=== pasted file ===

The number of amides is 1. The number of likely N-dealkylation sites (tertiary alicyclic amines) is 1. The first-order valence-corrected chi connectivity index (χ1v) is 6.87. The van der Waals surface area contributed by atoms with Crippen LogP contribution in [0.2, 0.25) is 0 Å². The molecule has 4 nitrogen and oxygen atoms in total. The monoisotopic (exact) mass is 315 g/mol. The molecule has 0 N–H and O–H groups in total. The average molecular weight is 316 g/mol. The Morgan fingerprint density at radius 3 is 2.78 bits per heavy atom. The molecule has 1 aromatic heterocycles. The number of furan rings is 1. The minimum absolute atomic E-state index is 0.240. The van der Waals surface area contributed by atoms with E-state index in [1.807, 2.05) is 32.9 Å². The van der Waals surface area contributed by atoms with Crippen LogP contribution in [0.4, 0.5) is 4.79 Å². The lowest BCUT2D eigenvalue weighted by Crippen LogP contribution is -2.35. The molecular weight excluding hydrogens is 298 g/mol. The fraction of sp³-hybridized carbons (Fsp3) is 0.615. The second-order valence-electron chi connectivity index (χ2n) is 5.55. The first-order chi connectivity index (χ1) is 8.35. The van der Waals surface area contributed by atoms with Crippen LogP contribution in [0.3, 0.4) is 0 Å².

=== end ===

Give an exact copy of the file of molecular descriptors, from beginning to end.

The number of amides is 1. The number of likely N-dealkylation sites (tertiary alicyclic amines) is 1. The first-order valence-corrected chi connectivity index (χ1v) is 6.87. The van der Waals surface area contributed by atoms with Crippen LogP contribution in [0.2, 0.25) is 0 Å². The molecule has 4 nitrogen and oxygen atoms in total. The monoisotopic (exact) mass is 315 g/mol. The molecule has 0 N–H and O–H groups in total. The average molecular weight is 316 g/mol. The Morgan fingerprint density at radius 3 is 2.78 bits per heavy atom. The molecule has 1 aromatic heterocycles. The number of furan rings is 1. The minimum absolute atomic E-state index is 0.240. The van der Waals surface area contributed by atoms with E-state index in [1.807, 2.05) is 32.9 Å². The van der Waals surface area contributed by atoms with Crippen LogP contribution in [0.4, 0.5) is 4.79 Å². The lowest BCUT2D eigenvalue weighted by Crippen LogP contribution is -2.35. The molecular weight excluding hydrogens is 298 g/mol. The fraction of sp³-hybridized carbons (Fsp3) is 0.615. The second-order valence-electron chi connectivity index (χ2n) is 5.55. The first-order chi connectivity index (χ1) is 8.35. The van der Waals surface area contributed by atoms with Crippen LogP contribution in [0.3, 0.4) is 0 Å².